TikTok makeup trends seem to come and go so quickly these days that it can be discouraging to try to master one, just for it to fall out of style as soon as you finally nail the look. One trend that's so easy your can practically do it with your eyes closed is the "finger liner hack," which helps create a smokey wing in seconds, for beginners and pros alike. Ahead, everything you need to know about the hack—plus, I put it to the test.
In a pursuit to create a simple technique that anyone struggling with pencil liner can use, makeup artist @bexcxmpbell went viral on TikTok with her finger liner technique, which is basically as easy as finger painting—just way more precise, and (obviously) with eyeliner. The technique calls for spreading a wing onto the tail end of your eye with a simple swipe of your forefinger, as opposed to spending minutes finagling a pencil or liquid liner around each eye.
Quick-and-easy beauty is always in, which is why applying concealer or dabbing on lipstick with your fingers never really went out of style. Makeup artists will often say that your hands and your best tools, and the finger liner trend is just another example of this sentiment. Finger liner works the best with pencil liner, which is notoriously difficult to flick into a winged shape if you don't have a ton of experience. Not only does using your finger create more control, the warmth of your hands melts the liner that can otherwise be too dry to glide across the skin for a properly smoked-out look.
In her video, Bex explains, “you’re going to put your finger right at the corner of your eye, and wherever you can feel the pressure, that’s where you’re going to put your pencil liner.” Then, you’ll want to use an eyeliner (any color will work here) to draw a dot onto the high-pressure spot on your finger. After that, place your finger back on the corner of your eye, and drag the eyeliner outward and upward until you’ve made a wing that’s long enough for your liking. Et, voila, finger liner.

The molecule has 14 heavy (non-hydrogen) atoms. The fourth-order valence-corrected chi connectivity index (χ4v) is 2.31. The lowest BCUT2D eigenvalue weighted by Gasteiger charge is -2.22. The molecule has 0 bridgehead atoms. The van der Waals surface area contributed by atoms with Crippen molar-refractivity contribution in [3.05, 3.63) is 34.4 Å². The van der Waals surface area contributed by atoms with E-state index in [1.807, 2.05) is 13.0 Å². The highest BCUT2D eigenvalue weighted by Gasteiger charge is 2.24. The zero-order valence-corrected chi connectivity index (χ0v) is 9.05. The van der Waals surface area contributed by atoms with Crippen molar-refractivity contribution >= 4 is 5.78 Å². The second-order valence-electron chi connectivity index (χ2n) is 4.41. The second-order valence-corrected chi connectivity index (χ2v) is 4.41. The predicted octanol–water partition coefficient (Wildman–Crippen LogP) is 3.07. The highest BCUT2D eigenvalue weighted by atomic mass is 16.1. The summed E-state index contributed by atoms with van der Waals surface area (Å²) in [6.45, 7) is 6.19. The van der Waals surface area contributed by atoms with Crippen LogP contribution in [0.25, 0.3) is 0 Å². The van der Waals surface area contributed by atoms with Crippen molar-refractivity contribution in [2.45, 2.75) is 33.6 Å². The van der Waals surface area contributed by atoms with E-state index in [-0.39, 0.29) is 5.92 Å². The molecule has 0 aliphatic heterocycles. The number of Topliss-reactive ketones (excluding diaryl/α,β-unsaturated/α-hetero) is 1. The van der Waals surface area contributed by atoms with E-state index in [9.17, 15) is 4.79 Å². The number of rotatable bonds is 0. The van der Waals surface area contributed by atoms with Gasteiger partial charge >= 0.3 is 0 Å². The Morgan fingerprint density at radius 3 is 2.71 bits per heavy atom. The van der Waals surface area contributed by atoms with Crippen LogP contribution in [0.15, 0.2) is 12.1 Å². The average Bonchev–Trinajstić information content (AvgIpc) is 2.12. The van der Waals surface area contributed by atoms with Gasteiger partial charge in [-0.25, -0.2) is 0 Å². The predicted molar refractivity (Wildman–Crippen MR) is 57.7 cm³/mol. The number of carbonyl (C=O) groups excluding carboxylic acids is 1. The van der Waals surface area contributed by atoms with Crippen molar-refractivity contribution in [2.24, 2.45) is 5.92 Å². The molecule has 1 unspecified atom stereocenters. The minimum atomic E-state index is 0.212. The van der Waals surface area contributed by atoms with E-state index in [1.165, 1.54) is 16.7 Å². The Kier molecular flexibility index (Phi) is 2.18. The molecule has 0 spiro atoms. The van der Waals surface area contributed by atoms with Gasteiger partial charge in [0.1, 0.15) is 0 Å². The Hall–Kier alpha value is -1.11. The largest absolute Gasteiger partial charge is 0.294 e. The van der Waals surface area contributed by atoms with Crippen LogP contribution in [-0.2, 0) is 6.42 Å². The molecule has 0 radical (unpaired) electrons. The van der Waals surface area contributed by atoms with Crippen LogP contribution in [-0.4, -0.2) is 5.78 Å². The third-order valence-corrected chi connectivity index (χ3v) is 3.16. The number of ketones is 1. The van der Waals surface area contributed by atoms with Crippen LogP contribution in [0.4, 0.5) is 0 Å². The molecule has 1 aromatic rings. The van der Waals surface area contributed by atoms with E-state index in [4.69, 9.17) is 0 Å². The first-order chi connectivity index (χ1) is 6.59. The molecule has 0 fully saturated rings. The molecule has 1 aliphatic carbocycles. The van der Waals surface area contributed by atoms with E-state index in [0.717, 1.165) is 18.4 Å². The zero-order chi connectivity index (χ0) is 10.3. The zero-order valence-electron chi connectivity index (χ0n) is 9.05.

If you’re having trouble finding your finger-dot placement, however, Bex posted a follow-up video that recommends placing a dot of liner to your outer corner as opposed to directly to the finger, and then dragging the liner into a wing. (Also: make sure to wash your hands first! Hands harbor an endless number of bacteria, and spreading those bacteria to your skin and eyeballs can lead to breakouts or infection.)
Have you ever cried while wearing makeup, wiped your eyes hard, and then noticed that what was once your mascara is now your winged liner? Well, that’s what’s at work here. Although the idea of spreading an eyeliner from your finger to your eye seems easy (and despite the fact that Bex's entire routine lasts a mere 15 seconds) I personally had a ton of difficulty placing the liner in such a way that it starts exactly at my outer corner.
Furthermore, since I applied a large dot of liner onto my finger to swipe a wing on, I noticed that I couldn't figure out the right amount of eyeliner to place onto my finger to create sharp wing (I ended up with a hovering blob each time I tried this technique).
However: the moment I placed a dot of liner directly to my outer corner and swiped the product outward, the hack worked instantly. I did notice that the line itself wasn't as pigmented as I'd like, but it's a great technique for creating a guide for where to pack on more liner for a bolder finish.